If you are looking for a budget minded wireless solution to your DSLR or camcorder audio woes, the Azden WDL-PRO wireless microphone system is worth a listen.
Have you ever thought about and longed for the versatility, mobility and convenience of having a camera mountable wireless microphone system? Have you gone so far as to search online for various systems, to drool over all their wonderful features, only to choke, when you noticed the price? Well, you're not alone. Wireless systems are wonderful, convenient and sometimes, depending on what you are shooting, downright necessary. But spending as much or more on such a system as you did for the camera you will be mounting it to can be tough to swallow—hence the choking.
Azden's WDL-PRO wireless system brings together a combination of factors designed to deliver a quality wireless solution at a price palatable to your wallet.
Azden has a number of wireless receiver/transmitter combinations with varying features and pricing. The WDL-PRO comes with the WR32-PRO 2-channel receiver, two WM-PRO belt pack transmitters and two EX-503 clip-on lavalier mics with foam windscreens. Also included is an earphone for monitoring audio input and a stereo mini-to-stereo mini cable for connecting the receiver to your camera's external microphone jack. An optional stereo mini to dual XLR cable would let you connect the system to a pro camera's XLR inputs.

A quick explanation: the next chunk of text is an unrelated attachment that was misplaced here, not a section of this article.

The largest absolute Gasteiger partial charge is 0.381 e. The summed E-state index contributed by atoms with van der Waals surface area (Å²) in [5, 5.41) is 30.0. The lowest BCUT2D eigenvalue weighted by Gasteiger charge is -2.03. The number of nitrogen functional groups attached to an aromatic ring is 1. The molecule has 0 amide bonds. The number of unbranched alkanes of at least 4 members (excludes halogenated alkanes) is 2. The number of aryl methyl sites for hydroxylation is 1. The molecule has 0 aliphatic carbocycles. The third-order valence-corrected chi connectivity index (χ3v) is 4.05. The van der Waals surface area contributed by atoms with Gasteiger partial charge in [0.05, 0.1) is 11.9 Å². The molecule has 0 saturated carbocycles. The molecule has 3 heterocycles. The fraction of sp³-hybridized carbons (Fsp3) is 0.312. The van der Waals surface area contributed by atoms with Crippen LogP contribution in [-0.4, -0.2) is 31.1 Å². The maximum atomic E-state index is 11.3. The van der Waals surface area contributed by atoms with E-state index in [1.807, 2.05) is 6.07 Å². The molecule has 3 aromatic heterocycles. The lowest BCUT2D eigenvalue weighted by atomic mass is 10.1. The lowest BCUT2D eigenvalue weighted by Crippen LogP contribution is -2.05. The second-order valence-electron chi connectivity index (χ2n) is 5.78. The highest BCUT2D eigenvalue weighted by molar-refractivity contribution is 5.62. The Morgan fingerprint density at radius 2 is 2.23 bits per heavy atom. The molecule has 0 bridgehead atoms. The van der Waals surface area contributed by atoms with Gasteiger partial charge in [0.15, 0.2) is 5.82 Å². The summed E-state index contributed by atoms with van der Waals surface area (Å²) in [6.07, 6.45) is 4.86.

Both the transmitters and the receiver are constructed of lightweight plastic material, a real plus when mounted on a handheld camera or clipped to a belt. The receiver features dual telescoping antennas to enable simultaneous recording with two microphones, which is an ideal setup for weddings for which you would typically mic both the officiate and the groom. On the front panel between the antennas are an 1/8-inch mic out port and headphone jack along with two LED indicators that light up when their corresponding frequency is switched on. The F1 and F2 on/off frequency switches are on the right side of the receiver. The shoe mount on the bottom attaches the unit to the camera but be careful when tightening as the mount is made entirely of plastic. A slide-off panel on top reveals the battery compartment, which uses two AA batteries.